I think we can all see the bigger problem here.  Despite all his indignation and outrage, Mr. Smout can only criticize the Republic for its different interpretations of parts of the Pew report, not any deliberate falsehoods or misrepresentations, and make more tired excuses for PSPRS' poor returns.  At best, he can now proclaim that PSPRS is actually only the eighth-worst state pension fund in America, not the third-worst as the Arizona Republic reported.  In his own whiny way, Mr. Smout shows the neutral stance of the Pew report, which made no conclusions about the efficacy of alternative investments or what, if any, amount of alternative investments was ideal.  It gave recommendations and objective data for readers to interpret and draw conclusions.  It is from this objective data that we get the negative picture of PSPRS, and that is what the Republic reported.
When we see the arrogant, defensive, and hair-splitting reaction of the leader of PSPRS, we can get a window into the culture of PSPRS management.  The editorial written by Mr. Smout did nothing to prove anything, except that the writers and staff of the Republic should question the credibility Mr. Smout, other members of the PSPRS administration, and its Board of Trustees.  If you want another peek into that culture, look at the reaction the Republic got when they initially questioned PSPRS spokesman Christian Palmer about the Pew Report:
When Republic reporter Craig Harris asked Palmer about higher fees and more specifically which company gets the highest fee for its performance for the trust, Palmer said the reporter’s question “ignores a fundamental of alternative investments” and referred The Arizona Republic to an online tutorial on investing.
The reality is that PSPRS' managment is failing PSPRS members, taxpayers, and employers.  The Pew report is just more evidence of that.  Yet, according to Mr. Smout, "Great things are happening at PSPRS as we leave the past behind and move forward. We invite you to join us."  I suppose if I was completely out of touch and made $200,000+ a year, regardless of my job performance, things would look pretty great to me as well.  I guess he was told by someone to try to end to his editorial on a positive note.  Maybe it was the ghost of Marie Antoinette.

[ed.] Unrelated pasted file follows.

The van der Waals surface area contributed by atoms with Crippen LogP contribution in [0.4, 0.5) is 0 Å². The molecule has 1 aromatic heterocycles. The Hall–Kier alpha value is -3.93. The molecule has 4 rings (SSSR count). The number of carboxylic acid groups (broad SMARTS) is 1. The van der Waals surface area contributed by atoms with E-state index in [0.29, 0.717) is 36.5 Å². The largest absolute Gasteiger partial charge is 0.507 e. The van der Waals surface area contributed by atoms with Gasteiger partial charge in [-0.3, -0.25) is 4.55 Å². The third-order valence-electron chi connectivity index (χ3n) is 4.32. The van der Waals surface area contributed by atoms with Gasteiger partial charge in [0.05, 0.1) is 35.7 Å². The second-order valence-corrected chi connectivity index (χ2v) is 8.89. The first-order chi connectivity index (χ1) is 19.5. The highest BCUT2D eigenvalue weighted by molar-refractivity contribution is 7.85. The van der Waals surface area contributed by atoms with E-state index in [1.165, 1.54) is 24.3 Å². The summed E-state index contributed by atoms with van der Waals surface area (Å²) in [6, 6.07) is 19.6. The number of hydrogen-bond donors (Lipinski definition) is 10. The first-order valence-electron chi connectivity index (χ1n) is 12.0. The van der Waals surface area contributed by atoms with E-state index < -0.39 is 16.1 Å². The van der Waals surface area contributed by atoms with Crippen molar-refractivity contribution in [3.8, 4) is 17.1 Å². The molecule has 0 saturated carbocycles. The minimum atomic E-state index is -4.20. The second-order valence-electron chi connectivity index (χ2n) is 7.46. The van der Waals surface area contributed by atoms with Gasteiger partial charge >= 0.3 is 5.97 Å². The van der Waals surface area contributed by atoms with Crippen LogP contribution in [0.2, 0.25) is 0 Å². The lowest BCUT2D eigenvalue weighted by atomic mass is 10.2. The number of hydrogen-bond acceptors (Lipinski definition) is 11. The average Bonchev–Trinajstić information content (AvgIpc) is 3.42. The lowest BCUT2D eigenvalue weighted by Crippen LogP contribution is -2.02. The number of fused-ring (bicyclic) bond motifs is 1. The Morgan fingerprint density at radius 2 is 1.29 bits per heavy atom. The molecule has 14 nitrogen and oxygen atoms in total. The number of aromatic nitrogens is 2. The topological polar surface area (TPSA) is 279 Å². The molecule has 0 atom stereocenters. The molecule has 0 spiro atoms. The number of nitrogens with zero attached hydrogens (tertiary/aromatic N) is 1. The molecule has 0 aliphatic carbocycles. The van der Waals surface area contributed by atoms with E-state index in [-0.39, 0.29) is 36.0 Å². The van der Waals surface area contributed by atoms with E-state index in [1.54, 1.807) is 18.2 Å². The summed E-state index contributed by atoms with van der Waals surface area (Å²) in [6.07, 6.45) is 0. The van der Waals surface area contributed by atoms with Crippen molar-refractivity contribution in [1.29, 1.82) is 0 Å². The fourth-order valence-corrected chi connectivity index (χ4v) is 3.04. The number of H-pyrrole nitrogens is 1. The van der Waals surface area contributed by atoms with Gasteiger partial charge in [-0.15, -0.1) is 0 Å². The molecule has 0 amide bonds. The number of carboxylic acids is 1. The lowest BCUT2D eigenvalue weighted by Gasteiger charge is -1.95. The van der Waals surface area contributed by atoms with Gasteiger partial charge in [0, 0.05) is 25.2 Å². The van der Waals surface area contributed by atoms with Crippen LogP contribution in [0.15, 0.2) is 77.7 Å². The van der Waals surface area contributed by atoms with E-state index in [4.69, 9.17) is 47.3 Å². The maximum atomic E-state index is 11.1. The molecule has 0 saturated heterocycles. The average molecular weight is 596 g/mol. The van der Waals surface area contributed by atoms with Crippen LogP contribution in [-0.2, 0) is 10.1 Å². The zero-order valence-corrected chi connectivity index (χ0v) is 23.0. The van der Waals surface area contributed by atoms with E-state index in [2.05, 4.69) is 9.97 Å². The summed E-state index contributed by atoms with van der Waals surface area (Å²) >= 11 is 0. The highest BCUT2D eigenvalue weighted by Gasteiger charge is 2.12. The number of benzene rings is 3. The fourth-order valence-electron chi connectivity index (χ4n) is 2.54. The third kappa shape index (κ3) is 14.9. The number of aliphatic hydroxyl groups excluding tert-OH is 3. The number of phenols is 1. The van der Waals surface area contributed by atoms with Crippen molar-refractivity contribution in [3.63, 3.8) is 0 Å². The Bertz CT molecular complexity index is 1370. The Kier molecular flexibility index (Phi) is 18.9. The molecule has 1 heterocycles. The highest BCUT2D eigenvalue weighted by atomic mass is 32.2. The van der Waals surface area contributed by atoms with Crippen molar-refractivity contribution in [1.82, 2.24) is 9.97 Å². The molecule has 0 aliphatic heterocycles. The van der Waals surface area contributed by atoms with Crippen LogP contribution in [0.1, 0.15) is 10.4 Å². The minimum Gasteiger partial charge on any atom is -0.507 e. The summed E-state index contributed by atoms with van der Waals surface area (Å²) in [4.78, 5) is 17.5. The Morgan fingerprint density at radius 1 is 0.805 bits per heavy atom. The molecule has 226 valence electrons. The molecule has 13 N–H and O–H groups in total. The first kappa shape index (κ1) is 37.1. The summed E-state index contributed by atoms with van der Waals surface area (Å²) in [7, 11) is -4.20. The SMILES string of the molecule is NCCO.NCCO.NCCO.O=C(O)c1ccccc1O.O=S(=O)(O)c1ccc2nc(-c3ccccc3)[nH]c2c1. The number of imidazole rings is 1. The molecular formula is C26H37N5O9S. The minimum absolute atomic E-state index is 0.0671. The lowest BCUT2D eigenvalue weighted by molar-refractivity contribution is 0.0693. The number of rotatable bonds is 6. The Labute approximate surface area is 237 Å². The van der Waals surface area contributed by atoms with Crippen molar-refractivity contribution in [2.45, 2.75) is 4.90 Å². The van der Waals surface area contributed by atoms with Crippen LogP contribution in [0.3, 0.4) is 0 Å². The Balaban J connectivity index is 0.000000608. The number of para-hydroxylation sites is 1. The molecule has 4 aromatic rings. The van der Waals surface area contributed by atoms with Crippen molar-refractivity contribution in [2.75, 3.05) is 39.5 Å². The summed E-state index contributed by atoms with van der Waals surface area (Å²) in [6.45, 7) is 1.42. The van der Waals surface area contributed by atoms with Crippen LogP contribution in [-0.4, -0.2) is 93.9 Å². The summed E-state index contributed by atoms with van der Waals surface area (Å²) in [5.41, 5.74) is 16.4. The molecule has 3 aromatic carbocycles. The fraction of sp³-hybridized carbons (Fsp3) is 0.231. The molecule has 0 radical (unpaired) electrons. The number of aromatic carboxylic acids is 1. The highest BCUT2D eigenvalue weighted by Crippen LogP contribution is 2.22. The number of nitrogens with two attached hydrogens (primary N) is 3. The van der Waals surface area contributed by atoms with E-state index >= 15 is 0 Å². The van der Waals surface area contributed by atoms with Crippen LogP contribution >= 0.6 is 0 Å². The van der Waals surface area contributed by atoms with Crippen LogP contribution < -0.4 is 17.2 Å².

1. If you retired in 2014 will your overpayment come from psprs or your former employer? Thanks!

  2. I saw a status conference scheduled earlier this week in the Parker case. Any news?


    1. This looks like a paperwork deadline in advance of the 6/6/17 court date. As of now, the court date has not changed.

  4. From the telephonic conference on May 2:

    This matter had been stayed pending the Supreme Court’s decision in the similarly filed Hall case. The parties indicate that the mandate decision from the Supreme Court was issued and that the Hall case is set for oral argument on June 6, 2017. Accordingly, the parties agree that a status conference following the June 6, 2017 oral argument would be appropriate.

    1. Thank you for the update. It looks like there is another status conference set for 7/12/17. I think this would give them 5 weeks or so to get a final decision in Parker, under the same conditions as Hall, though I do not know if this can officially be done in a status conference. Do you know if Parker is going to challenge the constitutionality of the changes to PBI's enacted under Propositiion 124? This issue was not settled under Hall, and the Supreme Court refused to consider the question of the contracts clause in regards to these pension cases. Thanks again for the updates.

  5. This site is totally objective. No opposition allowed here regarding the corrupt behavior of PSPRS. You can't escape the dark passenger!

    1. As critical as I am of PSPRS, I would never call the organization or any of its management corrupt. Corruption implies official duties that are done for personal enrichment, which I have never seen with PSPRS. In fact, as a word in defense of PSPRS, they were very unfairly treated in the past, when some of their staff was accused of manipulating real estate appraisals in order to enhance staff bonuses. This was investigated and that claim was found to be completely untrue. It was an injustice to PSPRS' then-management that this ever even occurred.

      There a plenty of problems with PSPRS, but one crosses a very clear line when one accuses an organization of corruption. Without any proof, this is not something that can be said of PSPRS.

  6. Hey, I'm a columnist for the Tucson Sentinel doing a piece on this. Have a pretty strong readership. The pension system, regardless of it's ranking, is failing to beat index funds and is paying 100 million a year for the privilege. I think people think the system's problems are "greedy cops/firefighters" who gouge the system. Last year fund managers took 70 percent of the winnings.
    Blake Morlock
    520 661 4574.